Identifying problems and inspiring others to care about them are two distinguishing traits of innovative leaders. Sheila Riggs, M.S. ’87, D.M.Sc. ’91, has spent her career doing both.
Riggs has spent her professional life addressing access to dental health care across America, and since moving to Minnesota in 2005, she has concentrated her efforts on breaking down the barriers to simply see a dentist that thousands of residents face.
“There’s a crisis in access to dental care in Minnesota, and really [in] every state,” Riggs noted. She listed off the systemic barriers to treatment that exist, particularly in rural areas: lack of nearby treatment centers, capacity issues for dentists and their facilities, and a relatively small investment into dental care.
“In northwest Minnesota, there’s just not very many dentists, and [all of them] are booked. If you don’t have money, you can’t travel 30 to 40 miles to the town with the dentist,” she said. “That’s not how it should be in America.”
Riggs, an alum of both Harvard’s School of Dental Medicine and the T.H. Chan School of Public Health, has used her comprehensive education to confront each of those issues and bring dental care to many of those rural communities.
“We [now] have stationary clinics in Willmar and Hibbing, Minnesota … [and] four or five sites in federally qualified health centers in the Twin Cities,” she said. The department also operates a mobile dental clinic that tours rural Minnesota, offering care to communities that otherwise would have to travel hours to have someone look at their teeth.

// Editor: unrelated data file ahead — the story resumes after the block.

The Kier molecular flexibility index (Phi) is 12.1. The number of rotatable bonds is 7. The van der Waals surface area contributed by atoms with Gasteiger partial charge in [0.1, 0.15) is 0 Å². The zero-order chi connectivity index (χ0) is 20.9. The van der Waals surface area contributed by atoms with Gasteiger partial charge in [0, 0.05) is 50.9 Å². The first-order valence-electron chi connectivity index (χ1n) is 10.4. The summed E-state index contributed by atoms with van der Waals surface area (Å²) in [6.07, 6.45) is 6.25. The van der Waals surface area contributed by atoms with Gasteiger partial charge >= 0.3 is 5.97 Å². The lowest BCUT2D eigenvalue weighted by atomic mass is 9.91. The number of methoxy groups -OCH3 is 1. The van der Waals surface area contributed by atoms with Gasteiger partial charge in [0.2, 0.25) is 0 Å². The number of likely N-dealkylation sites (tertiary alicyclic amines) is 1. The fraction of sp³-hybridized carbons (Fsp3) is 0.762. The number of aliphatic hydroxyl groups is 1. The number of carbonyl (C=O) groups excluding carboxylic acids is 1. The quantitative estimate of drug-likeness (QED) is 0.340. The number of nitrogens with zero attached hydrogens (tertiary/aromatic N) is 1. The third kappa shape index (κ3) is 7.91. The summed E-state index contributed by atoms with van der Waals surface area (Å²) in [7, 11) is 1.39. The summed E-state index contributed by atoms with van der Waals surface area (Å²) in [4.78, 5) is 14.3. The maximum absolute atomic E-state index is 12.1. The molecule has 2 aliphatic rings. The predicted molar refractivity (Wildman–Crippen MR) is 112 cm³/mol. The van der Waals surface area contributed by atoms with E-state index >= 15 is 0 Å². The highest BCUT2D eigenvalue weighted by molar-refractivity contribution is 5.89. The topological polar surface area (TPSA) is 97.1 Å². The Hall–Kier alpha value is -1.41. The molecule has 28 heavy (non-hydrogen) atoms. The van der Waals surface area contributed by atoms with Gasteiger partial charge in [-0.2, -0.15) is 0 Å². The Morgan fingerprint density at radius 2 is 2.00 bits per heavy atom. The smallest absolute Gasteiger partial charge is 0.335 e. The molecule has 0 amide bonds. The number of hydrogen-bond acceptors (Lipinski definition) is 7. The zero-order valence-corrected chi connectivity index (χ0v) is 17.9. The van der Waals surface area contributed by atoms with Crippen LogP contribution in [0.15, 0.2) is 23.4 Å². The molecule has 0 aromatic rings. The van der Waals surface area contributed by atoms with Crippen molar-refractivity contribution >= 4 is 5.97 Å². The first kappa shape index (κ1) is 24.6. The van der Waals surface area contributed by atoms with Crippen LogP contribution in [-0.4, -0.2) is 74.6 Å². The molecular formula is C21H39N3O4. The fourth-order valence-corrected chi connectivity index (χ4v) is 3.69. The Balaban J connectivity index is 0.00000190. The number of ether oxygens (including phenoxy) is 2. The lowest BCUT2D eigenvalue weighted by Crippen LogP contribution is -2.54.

In addition to establishing clinics, the University’s department of primary dental care also helps to ensure their long-term staffing by sending current students to work in rural parts of the state, and actively recruits new students from diverse communities around the state. About 73 percent of students in the program go on to work in the state after graduation.
“The evidence is clear that if you recruit folks from rural areas … [t]he odds are more likely that they will return to Greater Minnesota. That’s also the case for our students of color,” she noted, “who have greater odds of [returning to] their community [after dental school] and providing access to their community.”
Beyond staffing the clinics, Riggs also led a statewide effort to increase capacity by redefining the role of a dental professional and supporting the effort to create the field of dental therapy. The “nurse practitioner” of dentistry, dental therapists train alongside their dentist counterparts and are licensed to do mid-level procedures like filling cavities, which take up much of a dentist’s time, ultimately improving efficiency in clinics in underserved areas and allowing clinics to deliver more care at all levels.
“Members of the oral health team, other than the dentist, can fit the needs of a community,” Riggs said about the new profession. “Dentists will always be the quarterback of the team, but there is so much need to go around.
“It’s just really something to see 120 dentists, 24 hygienists, and eight to 10 dental therapists walk across the stage and know … that they’re not only going out with skills and knowledge, but they’re also going out with values, and an understanding of … who is not getting access in Minnesota.”
This story is part of the To Serve Better series, exploring connections between Harvard and neighborhoods across the United States.